And so this business of "consilience"—Wilson's raid on the humanities. What, for example, can the evolutionary history of the human gene have to do with human culture? I am writing these thoughts in a room that is bedecked with the best examples from my extensive collection of Victorian and Edwardian cornets. I collect these horns for a variety of reasons, some deeply personal—every time I find one at a flea market, for example, I experience once again the thrill of getting my first horn in grammar school. Other reasons are more analytic: Cornets were invented, and their designs had "evolutionary" histories. They became virtually extinct when radios were invented—all but killing town bands—and when Louis Armstrong switched to the more brilliant sound of the trumpet. So, in my array of cornets I see intriguing parallels with my professional career as an evolutionary-minded paleontologist. My cornets can also be reduced to their value as investments. And then there is the rich emotional enjoyment of making music with my friends on these dear old things.
Am I, like every other organism on the face of the earth, leading an "economic" existence? Meaning, do I do the sorts of things required in our society to make a living, to provide bread for the table to sustain not only my own body but those of my immediate family as well? Sure. Is caring for my children going to help some of my genes make it to the next generation? Sure—possibly. But has the emotional and economic well- being that I can directly identify with my cornet-collecting mania become any the more explicable by acknowledging that I am a living primate mammal who eats and has already reproduced? I don't think so. Economics—an impenetrable maze to me—is the description and analysis of complex systems, subsets of our social organization. Do we compete in the marketplace because, at base, we are animals that need to eat? Sure. Is knowing something about genes going to help economists understand their systems? Wilson sure thinks so—yet in a recent issue of Structural Change and Economic Dynamics devoted to evolutionary models in economic theory, the point was repeatedly made that evolution's relation to economics depends very much on which version of evolutionary theory is chosen. Theories of evolution that try to get by with reducing the process simply to natural selection generation by generation ignore the nature and internal dynamics of large-scale biological systems. Indeed, such notions ignore the very existence of such systems. In contrast, I am of the firm opinion that the course of evolutionary history is changed only when ecosystems are disrupted by physical causes: The greater the destructive event—the global mass extinctions of the geological past, as when the dinosaurs and many other forms of life disappeared abruptly more than 65 million years ago, for example—the greater the eventual evolutionary response. No perturbation, no evolution.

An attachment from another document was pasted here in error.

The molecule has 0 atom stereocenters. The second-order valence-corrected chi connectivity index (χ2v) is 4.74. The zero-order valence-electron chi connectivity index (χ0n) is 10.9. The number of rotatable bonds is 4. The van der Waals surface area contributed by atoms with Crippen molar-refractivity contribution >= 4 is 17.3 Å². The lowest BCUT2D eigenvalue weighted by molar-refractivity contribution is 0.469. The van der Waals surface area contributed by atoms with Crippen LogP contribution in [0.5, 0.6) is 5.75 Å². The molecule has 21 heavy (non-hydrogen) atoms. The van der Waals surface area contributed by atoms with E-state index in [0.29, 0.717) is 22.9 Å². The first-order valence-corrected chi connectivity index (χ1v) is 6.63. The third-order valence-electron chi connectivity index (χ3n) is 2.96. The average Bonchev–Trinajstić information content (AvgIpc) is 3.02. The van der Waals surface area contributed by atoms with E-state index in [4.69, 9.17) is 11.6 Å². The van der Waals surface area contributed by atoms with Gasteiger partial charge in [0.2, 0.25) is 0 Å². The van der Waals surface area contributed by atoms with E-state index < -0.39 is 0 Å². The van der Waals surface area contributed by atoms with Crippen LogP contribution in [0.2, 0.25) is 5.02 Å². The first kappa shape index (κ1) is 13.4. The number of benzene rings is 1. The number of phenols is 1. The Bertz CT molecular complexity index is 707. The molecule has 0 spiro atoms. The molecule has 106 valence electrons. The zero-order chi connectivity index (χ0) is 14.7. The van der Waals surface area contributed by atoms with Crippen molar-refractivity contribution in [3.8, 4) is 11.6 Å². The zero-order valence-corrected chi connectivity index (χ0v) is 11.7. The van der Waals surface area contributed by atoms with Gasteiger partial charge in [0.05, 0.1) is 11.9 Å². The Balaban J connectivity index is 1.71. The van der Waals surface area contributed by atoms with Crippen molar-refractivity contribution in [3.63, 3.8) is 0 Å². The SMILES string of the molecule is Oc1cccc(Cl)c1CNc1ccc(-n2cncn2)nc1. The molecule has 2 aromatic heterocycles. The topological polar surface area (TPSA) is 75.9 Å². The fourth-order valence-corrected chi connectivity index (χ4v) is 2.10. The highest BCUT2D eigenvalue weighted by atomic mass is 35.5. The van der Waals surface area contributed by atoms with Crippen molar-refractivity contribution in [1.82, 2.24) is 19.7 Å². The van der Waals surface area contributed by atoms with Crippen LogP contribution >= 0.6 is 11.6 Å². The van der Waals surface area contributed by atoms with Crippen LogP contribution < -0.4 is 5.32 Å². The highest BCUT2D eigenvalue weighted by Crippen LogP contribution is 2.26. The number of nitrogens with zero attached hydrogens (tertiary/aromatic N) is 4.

My evolutionary worldview is thus very different from those of Wilson and Dawkins. I take seriously the existence of large-scale systems. Though smaller-scale systems with their own internal dynamics (like natural selection working within populations) do exist as component parts of larger-scale systems, the internal dynamics of the smaller-scale components never yield a usable description of the nature of the larger-scale systems. On the other hand, if we pursue this reductionistic bent, why stop at the level of the gene? Why not reduce all evolutionary biology to chemistry, and then down to physics? When we can describe ecosystems and species in terms of quarks and leptons, we will have the ultimate reductio ad absurdum!
I simply cannot take the epistemological side of consilience seriously at all. And I shudder when I hear Darwin's beautiful and simple idea of natural selection mangled when it is applied simplistically as a moral of how we do and should behave. I feel the same way when I read the gentlemanly E. O. Wilson admonishing us to recast our ethical systems in light of his version of evolutionary biology. He is really not so very far away from the darker side—as when Richard Dawkins tells us on television that Hitler gave eugenics a bad name.